Maybe Mike Easton thought the weather Thursday would be more typical of Seattle in the fall and so planned a dish appropriate to the season. As he described it on his blog, IlCorvoPasta.com,
"The aroma of garlic, anchovies, and chili flake, slowly simmering in olive oil, envelopes you like a warm blanket on a chilly October morning."
Instead, sunny skies! (Again!) Between the unexpectedly fine weather and the last wave of tourists finding their way down the Pike St. Hillclimb, there's a line along the counter at the Procopio gelateria where Il Corvo sets up shop every day and serves lunch only, Tuesday through Friday, to his guests. There's room for maybe three dozen to sit at a time, and they often come based on what he tweets or writes on his blog. Three pasta choices, optional salumi plate, optional bread, optional wine, optional gelato for dessert, no credit or debit cards.
Thursday's choices included that superb taglialini alla Siciliana, which Easton describes as "a culinary hug." Not some huge, Olive Garden or Bucca di Beppo-sized monstrosity, but a perfect lunch size plate ($9, tax included) of pasta flavored with tomato paste, chili flakes and anchovies, topped with the peasants' substitute for grated cheese (because the aristocrats kept the cheese for themselves: toasted breadcrumbs. And might I add a modest hurrah for the depth of flavor contributed by anchovies? Beats bacon any day.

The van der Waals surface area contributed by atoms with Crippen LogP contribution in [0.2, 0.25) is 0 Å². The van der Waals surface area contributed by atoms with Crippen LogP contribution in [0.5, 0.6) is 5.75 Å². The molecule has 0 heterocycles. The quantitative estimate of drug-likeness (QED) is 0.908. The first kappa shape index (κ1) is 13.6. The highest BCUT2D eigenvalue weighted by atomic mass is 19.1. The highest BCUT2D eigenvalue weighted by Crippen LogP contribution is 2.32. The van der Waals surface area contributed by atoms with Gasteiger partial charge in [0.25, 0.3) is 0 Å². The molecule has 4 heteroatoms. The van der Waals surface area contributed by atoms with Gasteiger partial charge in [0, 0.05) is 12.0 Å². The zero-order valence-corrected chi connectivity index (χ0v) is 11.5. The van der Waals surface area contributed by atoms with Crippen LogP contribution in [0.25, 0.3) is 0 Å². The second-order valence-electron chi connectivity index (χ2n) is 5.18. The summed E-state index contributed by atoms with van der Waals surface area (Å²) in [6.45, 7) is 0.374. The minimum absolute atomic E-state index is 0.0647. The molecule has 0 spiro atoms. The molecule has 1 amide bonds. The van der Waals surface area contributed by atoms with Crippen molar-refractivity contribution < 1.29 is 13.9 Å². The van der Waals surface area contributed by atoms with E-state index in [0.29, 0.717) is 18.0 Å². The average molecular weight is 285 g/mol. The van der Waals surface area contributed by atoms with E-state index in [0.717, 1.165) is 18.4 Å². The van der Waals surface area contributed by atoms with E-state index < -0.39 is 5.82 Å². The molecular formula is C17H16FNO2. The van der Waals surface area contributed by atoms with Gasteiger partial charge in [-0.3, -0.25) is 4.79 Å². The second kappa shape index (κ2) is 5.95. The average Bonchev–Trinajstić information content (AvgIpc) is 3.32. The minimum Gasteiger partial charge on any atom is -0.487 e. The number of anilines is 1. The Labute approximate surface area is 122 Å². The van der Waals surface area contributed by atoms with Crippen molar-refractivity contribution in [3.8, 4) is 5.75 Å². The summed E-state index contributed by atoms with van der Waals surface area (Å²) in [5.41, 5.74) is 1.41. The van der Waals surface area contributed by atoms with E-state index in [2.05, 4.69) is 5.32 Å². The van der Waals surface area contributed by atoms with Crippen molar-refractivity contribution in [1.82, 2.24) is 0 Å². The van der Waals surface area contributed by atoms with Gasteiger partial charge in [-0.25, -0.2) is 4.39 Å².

And, gulp, "bacon" is kind of where Easton used to work. At Lecosho, that is. Now he's on his own, nothing but his own whims and whatever he finds at the Market and whatever he can crank out by hand with his trusty pasta-making apparatus. Four days a week, 11 to 3, cash only, an unblemished rating on UrbanSpoon, "Best Lunch" accolade from Seattle Weekly.
It's fashionable to be--or pretend to be--an "Italian" cook. Seattle is full of Guido-wannabes. Easton is the real thing.